As SB Nation looks at the best teams to never win a championship this week, there are plenty of franchises that have had truly great teams fail to deliver on the biggest stage and the Philadelphia Flyers are no different.
For my money, the best Flyers team to not win a Stanley Cup was the 1996-97 squad.
Led by stars like Eric Lindros, John LeClair, Rod Brind-Amour, Mikael Renberg, and Eric Desjardins, the ‘97 Flyers came oh so close to capturing the franchises’ first Stanley Cup since 1975 —four games close in fact.
A look at the 1996-97 team:
After losing just three games in three rounds on the way to the Stanley Cup Finals, and armed with home-ice advantage, the Flyers preceded to lose four-straight to the Detroit Red Wings in a rare finals sweep (there have been just 20 sweeps since going to best of seven in 1939).
Their postseason run followed a strong 103-point regular season (good for fourth overall) in which Terry Murray’s club finished third in goals for and eighth in goals allowed despite less than stellar goaltending from an aging Ron Hextall (his age-32 season, far past his prime) and an inconsistent Garth Snow (team .897 save percentage below league average of .902) that was often buoyed by the offense provided from the Legion of Doom, and Brind-Amour among others.
They finished a lone point behind the New Jersey Devils for the top seed in the Eastern Conference, but never got a chance at them in the playoffs after the New York Rangers dispatched them in just five games in the Conference Semifinals. The Flyers would, of course, plow through the Rangers in the Conference Finals in five games after taking out the Pittsburgh Penguins and Buffalo Sabres in five games apiece each.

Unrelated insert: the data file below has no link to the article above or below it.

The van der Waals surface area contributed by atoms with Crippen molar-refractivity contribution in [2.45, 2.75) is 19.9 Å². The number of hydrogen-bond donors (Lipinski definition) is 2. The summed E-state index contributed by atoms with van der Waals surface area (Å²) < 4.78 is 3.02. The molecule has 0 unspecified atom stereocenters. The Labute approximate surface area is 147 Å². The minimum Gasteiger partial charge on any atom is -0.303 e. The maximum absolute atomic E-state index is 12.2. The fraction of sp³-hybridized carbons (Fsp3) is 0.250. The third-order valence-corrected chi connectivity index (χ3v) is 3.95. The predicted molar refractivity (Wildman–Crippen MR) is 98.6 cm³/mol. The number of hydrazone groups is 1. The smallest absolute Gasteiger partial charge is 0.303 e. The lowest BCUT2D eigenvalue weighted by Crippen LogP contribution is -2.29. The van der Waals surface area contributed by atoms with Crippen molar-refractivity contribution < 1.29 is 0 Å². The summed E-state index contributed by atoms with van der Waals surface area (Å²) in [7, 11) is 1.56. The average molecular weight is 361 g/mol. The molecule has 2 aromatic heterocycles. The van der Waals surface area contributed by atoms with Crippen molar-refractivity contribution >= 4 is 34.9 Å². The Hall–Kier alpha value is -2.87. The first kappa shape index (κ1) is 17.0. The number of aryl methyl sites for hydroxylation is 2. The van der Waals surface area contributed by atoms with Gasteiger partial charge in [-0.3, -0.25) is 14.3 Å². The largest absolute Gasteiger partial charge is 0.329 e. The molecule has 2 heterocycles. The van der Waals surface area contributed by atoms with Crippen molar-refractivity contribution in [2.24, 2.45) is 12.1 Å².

All told the Flyers needed just 15 games to reach the Stanley Cup Finals that year, outscoring teams 61-39 in that stretch, though their domination would end abruptly at the hands of a dynasty about to begin in Detroit.
Detroit lost in the Cup Finals in 1994-95 and then in the Conference Finals to eventual Cup champion Colorado the following year. But they were primed for more, and they were about to embark on a late 90’s/early 00’s tear through the NHL.
Though the Flyers lost just three times in reaching the Cup Finals in ‘97, the Red Wings weren’t far behind with just four total losses coming in while posting a +10 goal differential. Not quite as dominant as the Flyers, but that included a wild back-and-forth series with a loaded defending champion Avalanche team in the midst of somewhat of their own mini-dynasty (two Cups in six seasons) in the Conference Finals that Detroit needed just six games to win.
While the Flyers had very well peaked, the Red Wings were continuing to ascend and picked up a massive confidence boost in finally taking down their bitter rivals in the postseason.
That extra boost was all a lineup chock full of future Hall of Famers needed to help get over the hump and at the expense of a very good Flyers team.
That Red Wings team featured seven future Hall of Famers including Steve Yzerman, Sergei Fedorov, Nicklas Lidstrom, Brendan Shanahan, Igor Larionov, Larry Murphy, and Viacheslav Fetisov not to mention future Hall of Fame coach Scott Bowman behind the bench.
So why didn’t the Flyers cap off their incredible run with their first Stanley Cup since 1976?